The techniques for determining bearing damage are based on the detection of strong impacts or pulses happening during the shaft rotation. We will distinguish two major groups as follows.


Techniques based on the analysis of simplified parameters

  • Overall RMS or peak velocity vibration value: usually ISO 10816 is applied.
  • Crest factor: is the ratio between the peak value and the RMS value.
  • Kurtosis: is a statistically calculated parameter from the time waveform that informs of the amount of peaks present in the waveform.
  • Skewness: is also a statistical parameter calculated from the time waveform, that gives information on how the signal is symmetrical with respect to its mean value.
  • Variable high frequency band: typically defined between 1 kHz and 20 kHz.
  • HFD: high frequency band between 5 and 30 kHz in acceleration.
  • Spike-energy: high frequency band between 5 and 60 kHz.
  • SPM or Shock pulses: measures high frequency vibration between 30 and 40 kHz.
  • Acoustic crack detection / IFD: band between 80 and 120 kHz.
  • Acoustic emission: band with a range higher than 200 kHz.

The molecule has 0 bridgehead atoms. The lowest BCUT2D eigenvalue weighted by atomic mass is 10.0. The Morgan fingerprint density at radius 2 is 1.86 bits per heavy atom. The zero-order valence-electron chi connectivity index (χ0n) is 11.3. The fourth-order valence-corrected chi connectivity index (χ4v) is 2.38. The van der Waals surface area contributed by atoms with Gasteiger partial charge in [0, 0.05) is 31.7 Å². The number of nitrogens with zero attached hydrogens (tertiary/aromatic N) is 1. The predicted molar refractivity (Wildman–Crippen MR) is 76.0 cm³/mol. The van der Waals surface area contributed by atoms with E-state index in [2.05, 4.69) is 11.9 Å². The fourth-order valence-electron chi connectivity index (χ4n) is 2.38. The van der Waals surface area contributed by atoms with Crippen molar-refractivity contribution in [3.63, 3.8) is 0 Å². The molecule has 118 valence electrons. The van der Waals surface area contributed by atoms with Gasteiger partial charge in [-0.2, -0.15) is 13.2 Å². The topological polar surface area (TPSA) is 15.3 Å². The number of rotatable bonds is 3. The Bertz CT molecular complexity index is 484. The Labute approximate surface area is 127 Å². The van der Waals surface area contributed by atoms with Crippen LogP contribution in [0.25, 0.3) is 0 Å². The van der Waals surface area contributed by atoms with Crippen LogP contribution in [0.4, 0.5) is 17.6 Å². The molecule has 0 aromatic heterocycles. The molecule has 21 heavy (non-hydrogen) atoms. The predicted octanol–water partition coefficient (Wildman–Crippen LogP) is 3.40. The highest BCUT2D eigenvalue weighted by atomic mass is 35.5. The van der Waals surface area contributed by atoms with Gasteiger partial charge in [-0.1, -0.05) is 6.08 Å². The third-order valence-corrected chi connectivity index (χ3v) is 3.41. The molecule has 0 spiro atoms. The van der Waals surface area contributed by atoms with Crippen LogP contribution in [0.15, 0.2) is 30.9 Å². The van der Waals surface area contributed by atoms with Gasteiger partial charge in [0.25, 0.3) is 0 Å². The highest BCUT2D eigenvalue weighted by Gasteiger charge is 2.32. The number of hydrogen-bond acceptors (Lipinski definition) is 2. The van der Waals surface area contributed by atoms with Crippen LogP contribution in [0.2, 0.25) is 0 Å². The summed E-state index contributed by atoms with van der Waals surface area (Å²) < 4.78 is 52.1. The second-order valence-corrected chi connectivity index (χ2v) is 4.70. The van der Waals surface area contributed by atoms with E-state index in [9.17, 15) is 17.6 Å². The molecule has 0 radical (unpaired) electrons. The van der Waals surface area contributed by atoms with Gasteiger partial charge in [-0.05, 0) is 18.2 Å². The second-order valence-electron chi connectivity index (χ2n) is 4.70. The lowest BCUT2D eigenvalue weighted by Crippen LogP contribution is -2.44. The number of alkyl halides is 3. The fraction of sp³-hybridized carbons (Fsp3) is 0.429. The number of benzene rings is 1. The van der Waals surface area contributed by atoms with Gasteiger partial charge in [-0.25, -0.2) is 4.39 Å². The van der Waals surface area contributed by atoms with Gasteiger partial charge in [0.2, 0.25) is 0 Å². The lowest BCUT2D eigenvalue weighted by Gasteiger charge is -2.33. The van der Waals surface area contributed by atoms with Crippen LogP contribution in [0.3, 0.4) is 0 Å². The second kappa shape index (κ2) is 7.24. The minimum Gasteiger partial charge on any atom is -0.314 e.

The main limitation of these techniques is their inability to discern between bearing problems and other machine problems that also generate high frequency vibration such as: gear issues, cavitation, electrical frequencies, etc. Other limitation, no less important, is the limited frequency response ranges of the sensors they use and the mounting method used to attach them to the machine.


Techniques based on spectral and time waveform analysis

Spectral and time waveform analysis is decisive in diagnosing the damage of a rolling element bearing, allowing us, by comparison of the evolution of the spectral amplitudes, to predict the future degree of deterioration and plan its replacement well in advance. In this chapter we will go deeper into the use of these techniques.